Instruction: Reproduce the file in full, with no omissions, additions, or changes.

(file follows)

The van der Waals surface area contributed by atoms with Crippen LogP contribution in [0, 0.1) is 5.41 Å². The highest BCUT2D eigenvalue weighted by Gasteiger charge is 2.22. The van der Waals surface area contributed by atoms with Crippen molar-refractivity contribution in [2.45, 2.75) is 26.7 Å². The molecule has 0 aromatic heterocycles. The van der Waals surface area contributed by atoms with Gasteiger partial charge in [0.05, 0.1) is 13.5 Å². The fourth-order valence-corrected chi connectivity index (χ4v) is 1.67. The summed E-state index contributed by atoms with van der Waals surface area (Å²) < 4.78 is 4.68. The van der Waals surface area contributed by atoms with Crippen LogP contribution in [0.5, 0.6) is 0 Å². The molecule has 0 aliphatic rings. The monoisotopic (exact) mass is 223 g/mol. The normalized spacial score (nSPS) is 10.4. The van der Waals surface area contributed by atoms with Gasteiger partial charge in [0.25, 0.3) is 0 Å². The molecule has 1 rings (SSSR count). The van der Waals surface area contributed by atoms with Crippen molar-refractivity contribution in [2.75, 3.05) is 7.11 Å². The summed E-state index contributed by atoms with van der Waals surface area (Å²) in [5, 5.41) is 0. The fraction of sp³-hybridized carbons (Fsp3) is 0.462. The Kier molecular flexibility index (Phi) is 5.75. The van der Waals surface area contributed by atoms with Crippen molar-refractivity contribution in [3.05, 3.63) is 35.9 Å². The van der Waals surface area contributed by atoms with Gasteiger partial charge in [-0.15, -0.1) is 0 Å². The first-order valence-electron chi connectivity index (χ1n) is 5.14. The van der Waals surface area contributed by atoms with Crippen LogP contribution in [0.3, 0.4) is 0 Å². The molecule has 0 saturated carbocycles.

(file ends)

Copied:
The van der Waals surface area contributed by atoms with Crippen LogP contribution in [0, 0.1) is 5.41 Å². The highest BCUT2D eigenvalue weighted by Gasteiger charge is 2.22. The van der Waals surface area contributed by atoms with Crippen molar-refractivity contribution in [2.45, 2.75) is 26.7 Å². The molecule has 0 aromatic heterocycles. The van der Waals surface area contributed by atoms with Gasteiger partial charge in [0.05, 0.1) is 13.5 Å². The fourth-order valence-corrected chi connectivity index (χ4v) is 1.67. The summed E-state index contributed by atoms with van der Waals surface area (Å²) < 4.78 is 4.68. The van der Waals surface area contributed by atoms with Crippen LogP contribution in [0.5, 0.6) is 0 Å². The molecule has 0 aliphatic rings. The monoisotopic (exact) mass is 223 g/mol. The normalized spacial score (nSPS) is 10.4. The van der Waals surface area contributed by atoms with Gasteiger partial charge in [0.25, 0.3) is 0 Å². The molecule has 1 rings (SSSR count). The van der Waals surface area contributed by atoms with Crippen molar-refractivity contribution in [2.75, 3.05) is 7.11 Å². The summed E-state index contributed by atoms with van der Waals surface area (Å²) in [5, 5.41) is 0. The fraction of sp³-hybridized carbons (Fsp3) is 0.462. The Kier molecular flexibility index (Phi) is 5.75. The van der Waals surface area contributed by atoms with Crippen molar-refractivity contribution in [3.05, 3.63) is 35.9 Å². The van der Waals surface area contributed by atoms with Gasteiger partial charge in [-0.15, -0.1) is 0 Å². The first-order valence-electron chi connectivity index (χ1n) is 5.14. The van der Waals surface area contributed by atoms with Crippen LogP contribution in [0.3, 0.4) is 0 Å². The molecule has 0 saturated carbocycles.